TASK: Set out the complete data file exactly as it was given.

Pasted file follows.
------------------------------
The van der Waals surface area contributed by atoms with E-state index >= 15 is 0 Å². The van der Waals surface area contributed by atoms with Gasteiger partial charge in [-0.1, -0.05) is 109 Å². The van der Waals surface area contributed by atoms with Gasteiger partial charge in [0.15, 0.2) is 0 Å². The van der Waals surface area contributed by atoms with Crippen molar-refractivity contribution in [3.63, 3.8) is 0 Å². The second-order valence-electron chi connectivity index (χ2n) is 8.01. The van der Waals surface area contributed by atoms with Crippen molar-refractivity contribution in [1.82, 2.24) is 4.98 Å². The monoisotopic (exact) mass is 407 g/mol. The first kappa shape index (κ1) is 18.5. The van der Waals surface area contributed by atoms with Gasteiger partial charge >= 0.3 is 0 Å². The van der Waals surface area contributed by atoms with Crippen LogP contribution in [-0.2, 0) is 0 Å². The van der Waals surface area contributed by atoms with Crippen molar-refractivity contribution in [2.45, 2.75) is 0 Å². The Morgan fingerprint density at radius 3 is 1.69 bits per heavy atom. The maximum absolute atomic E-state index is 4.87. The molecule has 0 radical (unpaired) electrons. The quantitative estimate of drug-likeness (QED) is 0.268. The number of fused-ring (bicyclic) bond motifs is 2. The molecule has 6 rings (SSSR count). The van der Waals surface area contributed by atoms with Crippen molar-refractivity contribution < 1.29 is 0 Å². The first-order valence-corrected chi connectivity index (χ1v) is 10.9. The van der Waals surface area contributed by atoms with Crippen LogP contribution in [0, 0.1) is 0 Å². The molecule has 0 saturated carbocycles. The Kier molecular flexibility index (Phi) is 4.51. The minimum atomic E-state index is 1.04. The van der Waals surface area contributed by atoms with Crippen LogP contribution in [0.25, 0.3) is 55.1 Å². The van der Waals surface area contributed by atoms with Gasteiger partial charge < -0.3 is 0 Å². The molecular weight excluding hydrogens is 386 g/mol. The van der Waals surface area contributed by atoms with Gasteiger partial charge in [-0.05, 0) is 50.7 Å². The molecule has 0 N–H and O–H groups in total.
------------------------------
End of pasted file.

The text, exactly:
The van der Waals surface area contributed by atoms with E-state index >= 15 is 0 Å². The van der Waals surface area contributed by atoms with Gasteiger partial charge in [-0.1, -0.05) is 109 Å². The van der Waals surface area contributed by atoms with Gasteiger partial charge in [0.15, 0.2) is 0 Å². The van der Waals surface area contributed by atoms with Crippen molar-refractivity contribution in [3.63, 3.8) is 0 Å². The second-order valence-electron chi connectivity index (χ2n) is 8.01. The van der Waals surface area contributed by atoms with Crippen molar-refractivity contribution in [1.82, 2.24) is 4.98 Å². The monoisotopic (exact) mass is 407 g/mol. The first kappa shape index (κ1) is 18.5. The van der Waals surface area contributed by atoms with Gasteiger partial charge >= 0.3 is 0 Å². The van der Waals surface area contributed by atoms with Crippen LogP contribution in [-0.2, 0) is 0 Å². The van der Waals surface area contributed by atoms with Crippen molar-refractivity contribution in [2.45, 2.75) is 0 Å². The Morgan fingerprint density at radius 3 is 1.69 bits per heavy atom. The maximum absolute atomic E-state index is 4.87. The molecule has 0 radical (unpaired) electrons. The quantitative estimate of drug-likeness (QED) is 0.268. The number of fused-ring (bicyclic) bond motifs is 2. The molecule has 6 rings (SSSR count). The van der Waals surface area contributed by atoms with Crippen molar-refractivity contribution < 1.29 is 0 Å². The first-order valence-corrected chi connectivity index (χ1v) is 10.9. The van der Waals surface area contributed by atoms with Crippen LogP contribution in [0, 0.1) is 0 Å². The molecule has 0 saturated carbocycles. The Kier molecular flexibility index (Phi) is 4.51. The minimum atomic E-state index is 1.04. The van der Waals surface area contributed by atoms with Crippen LogP contribution in [0.25, 0.3) is 55.1 Å². The van der Waals surface area contributed by atoms with Gasteiger partial charge < -0.3 is 0 Å². The molecular weight excluding hydrogens is 386 g/mol. The van der Waals surface area contributed by atoms with Gasteiger partial charge in [-0.05, 0) is 50.7 Å². The molecule has 0 N–H and O–H groups in total.